At Zen, all that's missing is meat
The owners of Zen Vegetarian Cuisine have worked hard to invent recipes that will also please meat eaters.
06/26/2009 12:00 AM
07/13/2011 3:03 PM
Review: Zen Vegetarian Cuisine
Rating: Two and a half forks out of four
Where: 3101 N. Rock Road, Suite 150, 316-425-7700
Hours: 11 a.m. to 2:30 p.m. and 5 to 10 p.m. Tuesdays through Fridays; 11:30 a.m. to 10 p.m. Saturdays; 11:30 a.m. to 9 p.m. Sundays
Type of food: Vegetarian Asian
The small but passionate community of non-meat eaters in Wichita has good reason to be excited about Zen Vegetarian Cuisine, the Asian restaurant that opened at 3101 N. Rock Road in February.
The restaurant offers a large menu of meat-free and vegan dishes, and the owners have worked hard to invent meat-free recipes that will satisfy meat eaters as well.
It's run by the same team responsible for Chinatown, the buffet restaurant that formerly occupied the space.
ON THE MENU: The restaurant offers a variety of appetizers, soups, sandwiches, salads and lots of interpretations of traditionally meat-filled Asian favorites including pad Thai and kung pao.
One of the restaurant's most used ingredients is soy protein, a meat substitute that the restaurant molds into many different forms (with varying degrees of success).
DON'T-MISS DISHES: The best dishes at Zen are those that celebrate the vegetable-ness of a dish rather than trying to replace the missing meat with soy protein.
The product, which the Zen cooks use as a substitute for everything from chicken to beef to fish, has a hard-to-miss, slightly off flavor that is occasionally masked by sauces — but more often not.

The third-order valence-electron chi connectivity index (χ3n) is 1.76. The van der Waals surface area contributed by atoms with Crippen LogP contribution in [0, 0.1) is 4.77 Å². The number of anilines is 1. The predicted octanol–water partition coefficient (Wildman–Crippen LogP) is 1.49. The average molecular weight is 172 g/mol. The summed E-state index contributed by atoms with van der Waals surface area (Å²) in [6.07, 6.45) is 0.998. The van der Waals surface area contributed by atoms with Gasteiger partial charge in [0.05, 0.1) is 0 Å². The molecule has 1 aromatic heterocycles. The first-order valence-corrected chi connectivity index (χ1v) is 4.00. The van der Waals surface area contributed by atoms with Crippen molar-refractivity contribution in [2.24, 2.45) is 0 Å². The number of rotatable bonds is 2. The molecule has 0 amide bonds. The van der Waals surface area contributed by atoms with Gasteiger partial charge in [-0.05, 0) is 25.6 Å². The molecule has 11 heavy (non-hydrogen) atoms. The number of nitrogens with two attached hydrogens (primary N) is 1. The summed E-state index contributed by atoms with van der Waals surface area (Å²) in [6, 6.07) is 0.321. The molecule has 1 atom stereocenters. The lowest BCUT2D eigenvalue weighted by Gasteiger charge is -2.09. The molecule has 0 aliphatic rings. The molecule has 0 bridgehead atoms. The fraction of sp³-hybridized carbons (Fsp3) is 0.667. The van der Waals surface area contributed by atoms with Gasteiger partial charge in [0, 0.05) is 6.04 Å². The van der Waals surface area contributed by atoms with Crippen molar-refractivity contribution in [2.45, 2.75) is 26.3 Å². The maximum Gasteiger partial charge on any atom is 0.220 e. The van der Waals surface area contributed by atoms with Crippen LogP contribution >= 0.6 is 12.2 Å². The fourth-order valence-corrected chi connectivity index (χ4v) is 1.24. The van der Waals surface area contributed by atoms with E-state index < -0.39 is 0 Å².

Its most successful employment is in dishes where it replaces fried chicken, such as the Over the Mountain — a kung pao dish that features fried nuggets of soy protein coated in the tasty sauce.
In a few other dishes, the soy protein is distracting and seems unnecessary — such as in the Bimbibon, a Korean rice bowl that included some unappetizing soy protein strips imitating beef.
A better choice was the pad Thai, which didn't taste much like traditional pad Thai but included layers of interesting vegetables including snow peas and broccoli. (It did also include soy protein, but it was much less noticeable.)
Several of the appetizers were delicious, including a plate of sliced salt-and-pepper potatoes cooked with jalapeno slices, and delicious crab Rangoon, minus the crab.
We also enjoyed a serving of pineapple curry fried rice, stir-fried with eggs, pineapples, bean sprouts and curry powder, and the Passage to India, a curry dish exploding with veggies including long beans, cabbage and mushrooms and swimming in a sweet coconut milk-based broth.
A Zen must: A selection from the long list of nonalcoholic drinks. A cucumber lemonade was addictive and refreshing, and several customers were enjoying boba teas as well.
AMBIENCE: The remodel of the old Chinatown was a total success, and the dining room is now tastefully appointed with a wood floor, simple tables and booths and subtle Asian-themed paintings and decorative pieces.
PRICE RANGE: Quite affordable. Zen offers a separate price for lunch and dinner servings of the same dish, and most are $6 and $8, $7 and $9 or $8 and $10. A recent dinner that included four entrees, two appetizers and a watermelon lemonade cost about $50.
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